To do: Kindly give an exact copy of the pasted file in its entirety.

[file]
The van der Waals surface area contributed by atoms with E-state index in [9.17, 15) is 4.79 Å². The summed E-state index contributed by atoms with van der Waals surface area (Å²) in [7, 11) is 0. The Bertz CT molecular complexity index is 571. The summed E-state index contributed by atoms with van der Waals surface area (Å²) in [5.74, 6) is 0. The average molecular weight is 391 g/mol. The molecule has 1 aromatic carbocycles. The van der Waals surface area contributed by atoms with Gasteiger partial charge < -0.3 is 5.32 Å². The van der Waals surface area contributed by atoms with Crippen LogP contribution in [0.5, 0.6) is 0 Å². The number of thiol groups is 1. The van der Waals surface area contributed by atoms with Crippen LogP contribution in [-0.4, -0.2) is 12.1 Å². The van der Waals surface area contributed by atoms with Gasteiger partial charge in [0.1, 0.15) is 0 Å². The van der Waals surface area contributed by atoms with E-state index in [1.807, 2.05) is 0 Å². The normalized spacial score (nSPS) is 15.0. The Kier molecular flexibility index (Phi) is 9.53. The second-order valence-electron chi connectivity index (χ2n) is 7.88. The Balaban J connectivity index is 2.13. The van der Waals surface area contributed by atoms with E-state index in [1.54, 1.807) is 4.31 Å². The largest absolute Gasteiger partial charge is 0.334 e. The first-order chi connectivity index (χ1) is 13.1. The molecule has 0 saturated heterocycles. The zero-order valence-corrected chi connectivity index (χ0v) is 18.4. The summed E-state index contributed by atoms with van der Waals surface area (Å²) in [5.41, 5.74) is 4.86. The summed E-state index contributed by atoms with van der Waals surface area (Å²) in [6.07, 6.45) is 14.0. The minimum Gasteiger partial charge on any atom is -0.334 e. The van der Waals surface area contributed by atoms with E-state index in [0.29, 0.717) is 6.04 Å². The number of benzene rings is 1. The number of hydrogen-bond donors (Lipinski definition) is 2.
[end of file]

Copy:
The van der Waals surface area contributed by atoms with E-state index in [9.17, 15) is 4.79 Å². The summed E-state index contributed by atoms with van der Waals surface area (Å²) in [7, 11) is 0. The Bertz CT molecular complexity index is 571. The summed E-state index contributed by atoms with van der Waals surface area (Å²) in [5.74, 6) is 0. The average molecular weight is 391 g/mol. The molecule has 1 aromatic carbocycles. The van der Waals surface area contributed by atoms with Gasteiger partial charge < -0.3 is 5.32 Å². The van der Waals surface area contributed by atoms with Crippen LogP contribution in [0.5, 0.6) is 0 Å². The number of thiol groups is 1. The van der Waals surface area contributed by atoms with Crippen LogP contribution in [-0.4, -0.2) is 12.1 Å². The van der Waals surface area contributed by atoms with Gasteiger partial charge in [0.1, 0.15) is 0 Å². The van der Waals surface area contributed by atoms with E-state index in [1.807, 2.05) is 0 Å². The normalized spacial score (nSPS) is 15.0. The Kier molecular flexibility index (Phi) is 9.53. The second-order valence-electron chi connectivity index (χ2n) is 7.88. The Balaban J connectivity index is 2.13. The van der Waals surface area contributed by atoms with E-state index in [1.54, 1.807) is 4.31 Å². The largest absolute Gasteiger partial charge is 0.334 e. The first-order chi connectivity index (χ1) is 13.1. The molecule has 0 saturated heterocycles. The zero-order valence-corrected chi connectivity index (χ0v) is 18.4. The summed E-state index contributed by atoms with van der Waals surface area (Å²) in [5.41, 5.74) is 4.86. The summed E-state index contributed by atoms with van der Waals surface area (Å²) in [6.07, 6.45) is 14.0. The minimum Gasteiger partial charge on any atom is -0.334 e. The van der Waals surface area contributed by atoms with E-state index in [0.29, 0.717) is 6.04 Å². The number of benzene rings is 1. The number of hydrogen-bond donors (Lipinski definition) is 2.